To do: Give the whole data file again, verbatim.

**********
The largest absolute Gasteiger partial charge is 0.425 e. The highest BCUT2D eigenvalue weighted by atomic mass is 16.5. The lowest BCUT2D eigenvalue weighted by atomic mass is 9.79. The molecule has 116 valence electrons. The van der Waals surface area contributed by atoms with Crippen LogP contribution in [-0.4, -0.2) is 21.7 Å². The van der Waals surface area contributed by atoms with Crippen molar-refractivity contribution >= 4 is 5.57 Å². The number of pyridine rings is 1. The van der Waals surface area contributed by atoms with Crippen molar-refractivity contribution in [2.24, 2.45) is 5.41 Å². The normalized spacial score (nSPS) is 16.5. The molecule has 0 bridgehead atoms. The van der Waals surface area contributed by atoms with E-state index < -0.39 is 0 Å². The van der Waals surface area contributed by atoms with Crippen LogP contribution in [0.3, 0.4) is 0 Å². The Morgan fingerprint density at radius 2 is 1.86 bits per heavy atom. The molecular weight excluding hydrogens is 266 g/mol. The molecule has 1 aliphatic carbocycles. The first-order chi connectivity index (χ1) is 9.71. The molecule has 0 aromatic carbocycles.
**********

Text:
The largest absolute Gasteiger partial charge is 0.425 e. The highest BCUT2D eigenvalue weighted by atomic mass is 16.5. The lowest BCUT2D eigenvalue weighted by atomic mass is 9.79. The molecule has 116 valence electrons. The van der Waals surface area contributed by atoms with Crippen LogP contribution in [-0.4, -0.2) is 21.7 Å². The van der Waals surface area contributed by atoms with Crippen molar-refractivity contribution >= 4 is 5.57 Å². The number of pyridine rings is 1. The van der Waals surface area contributed by atoms with Crippen molar-refractivity contribution in [2.24, 2.45) is 5.41 Å². The normalized spacial score (nSPS) is 16.5. The molecule has 0 bridgehead atoms. The van der Waals surface area contributed by atoms with E-state index < -0.39 is 0 Å². The van der Waals surface area contributed by atoms with Crippen LogP contribution in [0.3, 0.4) is 0 Å². The Morgan fingerprint density at radius 2 is 1.86 bits per heavy atom. The molecular weight excluding hydrogens is 266 g/mol. The molecule has 1 aliphatic carbocycles. The first-order chi connectivity index (χ1) is 9.71. The molecule has 0 aromatic carbocycles.